Well-Being at Work – Giving Will Increase Everyone’s Well-Being
Our well-being is important, our well-being at work also important. If you look up the term well-being you won’t find just one word to describe it. There are many different words and phrases you can use, each with its own little nuance.
Well-being isn’t something you talk about in regular conversation. You wouldn’t say, “How is your well-being?” And yet, most people have a pretty good idea of what it means. It doesn’t mean just “being well”. It’s much more than that. It’s a combination of feelings and functions; physical, social, emotional and practical.
In previous blogs, we’ve talked about how giving increases one’s happiness and personal well-being. When you give – of yourself, of your money, of your time – you come away feeling better. There are studies to prove this. Usually, these studies are talking about individual giving.
But what about group well-being? And how can you achieve it at work?
Team-Work Increases Well-Being
You know the feeling. When people work together as a team, with everyone giving their all, each individual contribution can increase the whole group’s motivation, confidence and enthusiasm. When the project goes well, everyone shares in that sense of well-being.
It’s more than the feeling of doing a good job. It’s the confidence and optimism everyone feels working together towards a common cause.
Listening is Giving
Everyone knows the best example is action not words. Sometimes you give more by listening to others’ ideas rather than telling them yours. Listening validates what others say and gives them the confidence to participate more. And don’t just listen, Think about what they say and say it back so they know you understand and care.
Listening builds trust and also makes others feel important. It is a gift to the person who’s talking and to the group. When you feel like interrupting because the other person is off track, bite your tongue. Keep your criticism to yourself until they finish then show you see their point of view. Then suggest or ask for other opinions.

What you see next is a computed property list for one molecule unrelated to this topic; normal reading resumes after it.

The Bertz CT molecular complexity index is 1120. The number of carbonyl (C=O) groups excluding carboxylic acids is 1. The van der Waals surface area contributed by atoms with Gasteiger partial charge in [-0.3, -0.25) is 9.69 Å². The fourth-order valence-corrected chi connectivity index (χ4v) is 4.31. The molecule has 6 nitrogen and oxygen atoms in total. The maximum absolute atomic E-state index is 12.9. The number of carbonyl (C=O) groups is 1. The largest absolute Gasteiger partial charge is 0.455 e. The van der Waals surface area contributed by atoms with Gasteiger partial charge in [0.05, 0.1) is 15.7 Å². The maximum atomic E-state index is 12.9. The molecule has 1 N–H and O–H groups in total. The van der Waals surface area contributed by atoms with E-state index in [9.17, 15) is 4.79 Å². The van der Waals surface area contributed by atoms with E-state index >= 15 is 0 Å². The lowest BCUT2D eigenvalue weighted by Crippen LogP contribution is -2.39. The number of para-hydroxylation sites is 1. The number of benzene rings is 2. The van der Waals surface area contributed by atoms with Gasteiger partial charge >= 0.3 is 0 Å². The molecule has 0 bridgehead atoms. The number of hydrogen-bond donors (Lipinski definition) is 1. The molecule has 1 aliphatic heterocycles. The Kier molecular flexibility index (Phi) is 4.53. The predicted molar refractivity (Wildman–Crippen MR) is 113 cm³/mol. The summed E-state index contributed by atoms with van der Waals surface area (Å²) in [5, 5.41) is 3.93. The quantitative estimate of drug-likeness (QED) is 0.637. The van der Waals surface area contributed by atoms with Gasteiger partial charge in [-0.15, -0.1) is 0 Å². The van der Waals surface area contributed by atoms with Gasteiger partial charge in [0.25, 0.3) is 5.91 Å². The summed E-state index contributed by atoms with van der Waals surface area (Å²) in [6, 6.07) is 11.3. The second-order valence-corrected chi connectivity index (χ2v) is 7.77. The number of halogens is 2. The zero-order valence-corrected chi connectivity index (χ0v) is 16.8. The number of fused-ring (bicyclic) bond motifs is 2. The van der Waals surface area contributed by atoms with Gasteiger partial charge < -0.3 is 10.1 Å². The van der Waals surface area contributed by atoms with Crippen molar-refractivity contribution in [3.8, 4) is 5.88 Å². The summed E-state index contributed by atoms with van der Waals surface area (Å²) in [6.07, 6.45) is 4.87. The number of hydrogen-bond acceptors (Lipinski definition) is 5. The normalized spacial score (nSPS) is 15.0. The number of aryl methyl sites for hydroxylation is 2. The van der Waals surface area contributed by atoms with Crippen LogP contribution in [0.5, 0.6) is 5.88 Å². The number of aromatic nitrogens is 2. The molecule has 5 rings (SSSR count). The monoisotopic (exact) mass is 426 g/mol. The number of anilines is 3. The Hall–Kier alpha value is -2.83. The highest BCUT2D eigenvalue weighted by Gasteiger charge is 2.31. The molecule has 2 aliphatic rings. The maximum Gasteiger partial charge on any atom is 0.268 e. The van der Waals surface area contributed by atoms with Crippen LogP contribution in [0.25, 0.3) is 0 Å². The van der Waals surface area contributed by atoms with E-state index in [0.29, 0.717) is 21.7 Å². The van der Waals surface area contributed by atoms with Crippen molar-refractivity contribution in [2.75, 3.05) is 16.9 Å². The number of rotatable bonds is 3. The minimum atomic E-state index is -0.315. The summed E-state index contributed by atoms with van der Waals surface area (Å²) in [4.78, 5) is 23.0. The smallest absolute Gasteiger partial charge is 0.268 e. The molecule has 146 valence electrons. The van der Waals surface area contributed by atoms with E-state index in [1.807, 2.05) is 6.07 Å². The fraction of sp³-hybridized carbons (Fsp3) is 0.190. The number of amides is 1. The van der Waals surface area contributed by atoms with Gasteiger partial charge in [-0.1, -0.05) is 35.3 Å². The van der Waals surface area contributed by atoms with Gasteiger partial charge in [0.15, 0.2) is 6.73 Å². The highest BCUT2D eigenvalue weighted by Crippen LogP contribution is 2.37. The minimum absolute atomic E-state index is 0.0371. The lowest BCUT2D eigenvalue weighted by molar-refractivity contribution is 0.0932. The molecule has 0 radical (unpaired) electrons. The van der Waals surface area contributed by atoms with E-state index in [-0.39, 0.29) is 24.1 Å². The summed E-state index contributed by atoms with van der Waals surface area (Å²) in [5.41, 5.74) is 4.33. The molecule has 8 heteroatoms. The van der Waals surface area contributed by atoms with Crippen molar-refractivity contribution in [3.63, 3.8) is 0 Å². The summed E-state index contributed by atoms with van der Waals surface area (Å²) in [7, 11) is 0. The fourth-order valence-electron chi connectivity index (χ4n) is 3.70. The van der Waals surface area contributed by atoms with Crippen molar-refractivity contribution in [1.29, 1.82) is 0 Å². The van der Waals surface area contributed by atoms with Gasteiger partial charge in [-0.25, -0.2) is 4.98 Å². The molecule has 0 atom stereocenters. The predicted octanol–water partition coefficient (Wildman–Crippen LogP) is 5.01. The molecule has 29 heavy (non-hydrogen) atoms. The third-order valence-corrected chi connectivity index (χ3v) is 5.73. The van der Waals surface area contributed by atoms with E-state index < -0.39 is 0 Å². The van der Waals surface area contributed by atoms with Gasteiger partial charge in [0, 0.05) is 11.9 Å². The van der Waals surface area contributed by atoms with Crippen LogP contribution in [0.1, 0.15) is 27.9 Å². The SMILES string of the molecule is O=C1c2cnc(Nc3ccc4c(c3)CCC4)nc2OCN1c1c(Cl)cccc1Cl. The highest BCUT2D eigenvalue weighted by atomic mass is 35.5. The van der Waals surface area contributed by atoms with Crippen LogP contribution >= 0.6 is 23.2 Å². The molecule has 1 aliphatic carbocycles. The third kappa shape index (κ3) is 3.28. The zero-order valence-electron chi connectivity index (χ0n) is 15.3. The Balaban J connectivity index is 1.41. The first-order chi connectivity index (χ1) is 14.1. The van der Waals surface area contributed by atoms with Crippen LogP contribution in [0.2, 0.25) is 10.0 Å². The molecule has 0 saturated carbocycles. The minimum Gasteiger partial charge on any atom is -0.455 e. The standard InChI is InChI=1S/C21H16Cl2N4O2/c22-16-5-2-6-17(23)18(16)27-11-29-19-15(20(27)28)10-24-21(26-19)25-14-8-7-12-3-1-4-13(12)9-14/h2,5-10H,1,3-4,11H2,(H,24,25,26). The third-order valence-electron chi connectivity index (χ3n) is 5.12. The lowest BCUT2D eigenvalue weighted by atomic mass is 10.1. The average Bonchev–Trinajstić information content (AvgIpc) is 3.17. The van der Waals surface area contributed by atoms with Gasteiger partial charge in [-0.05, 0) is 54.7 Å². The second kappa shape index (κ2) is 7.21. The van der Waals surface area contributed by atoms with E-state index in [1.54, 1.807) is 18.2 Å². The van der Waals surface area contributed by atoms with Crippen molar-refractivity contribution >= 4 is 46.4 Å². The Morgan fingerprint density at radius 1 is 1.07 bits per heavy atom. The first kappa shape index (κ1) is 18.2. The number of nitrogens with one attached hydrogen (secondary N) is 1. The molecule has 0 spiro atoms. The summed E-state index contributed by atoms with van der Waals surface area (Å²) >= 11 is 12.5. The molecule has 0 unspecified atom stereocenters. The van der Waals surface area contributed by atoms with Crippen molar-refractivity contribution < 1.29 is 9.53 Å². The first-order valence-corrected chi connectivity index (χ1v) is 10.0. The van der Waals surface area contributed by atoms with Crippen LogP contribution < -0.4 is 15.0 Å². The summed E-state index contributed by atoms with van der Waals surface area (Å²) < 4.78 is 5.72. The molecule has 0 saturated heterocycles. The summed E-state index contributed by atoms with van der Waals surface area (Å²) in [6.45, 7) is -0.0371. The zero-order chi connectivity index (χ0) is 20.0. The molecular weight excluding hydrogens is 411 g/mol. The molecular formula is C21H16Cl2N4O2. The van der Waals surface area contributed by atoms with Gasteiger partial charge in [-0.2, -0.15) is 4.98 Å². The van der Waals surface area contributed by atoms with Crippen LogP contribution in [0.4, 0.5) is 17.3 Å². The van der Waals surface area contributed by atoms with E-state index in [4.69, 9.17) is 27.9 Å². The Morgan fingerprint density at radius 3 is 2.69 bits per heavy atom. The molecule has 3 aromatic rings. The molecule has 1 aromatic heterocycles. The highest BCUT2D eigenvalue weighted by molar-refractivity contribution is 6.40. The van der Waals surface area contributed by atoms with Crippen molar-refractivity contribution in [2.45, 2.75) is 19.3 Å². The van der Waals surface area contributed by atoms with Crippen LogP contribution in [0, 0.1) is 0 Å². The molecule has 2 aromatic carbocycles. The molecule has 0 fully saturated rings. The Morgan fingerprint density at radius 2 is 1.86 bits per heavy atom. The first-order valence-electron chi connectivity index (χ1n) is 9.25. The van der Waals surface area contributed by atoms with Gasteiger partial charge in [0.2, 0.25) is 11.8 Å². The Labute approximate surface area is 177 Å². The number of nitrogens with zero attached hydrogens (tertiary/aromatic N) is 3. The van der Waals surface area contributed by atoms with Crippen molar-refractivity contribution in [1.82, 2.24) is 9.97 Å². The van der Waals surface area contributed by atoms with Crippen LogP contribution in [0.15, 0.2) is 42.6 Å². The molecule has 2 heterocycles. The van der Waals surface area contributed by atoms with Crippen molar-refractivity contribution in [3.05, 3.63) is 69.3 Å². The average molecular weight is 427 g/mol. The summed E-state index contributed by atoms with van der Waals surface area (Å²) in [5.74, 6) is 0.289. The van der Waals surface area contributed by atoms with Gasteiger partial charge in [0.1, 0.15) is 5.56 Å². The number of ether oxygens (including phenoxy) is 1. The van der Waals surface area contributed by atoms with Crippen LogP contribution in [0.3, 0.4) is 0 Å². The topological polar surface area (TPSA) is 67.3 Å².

Can You Give Well-Being to Others?
Because well-being is a term that’s hard to nail down, it’s difficult to say whether you can give it to someone. But think of it this way. If what you do improves someone’s self-esteem or a group’s appreciation of that person’s skills, and they feel more optimistic and confident as a result, that’s a gift, right? For those who are especially uncomfortable, try these three things.
- Make an effort to include them in a team collaboration.
- Show you care about their point of view and ideas.
- Help them in areas where you have experience and they don’t.
- Instead of just emailing reports back and forth to one another, suggest an after-work drink to discuss the various parts of the assignment. When people discover how their parts fit together with the whole, they’ll be more motivated to up their give.
- When a project first starts, suggest a brainstorming session without any barriers. Together in a room, have everyone throw out ideas with someone keeping track. Encourage them by saying there are no wrong or right ideas; and even if these ideas don’t work now, they might in the future. This helps the shy members in particular because everyone gets a chance to give.
- Count the good things. When everything seems to be falling apart, list all the good things the group has accomplished so far. Even small things like “we know each other a lot better,” or “this experience will make us better prepared for the next assignment” are positives.
You have the Power.
By bringing people together on the job, you’ll experience how well-being is increased. And of course, your own well-being will soar as well. Most people appreciate this and you can help make it happen for your colleagues. Challenge them and yourself by joining the 365give Challenge at www.365give.ca .
One give a day makes a better, happier you and a better, happier world.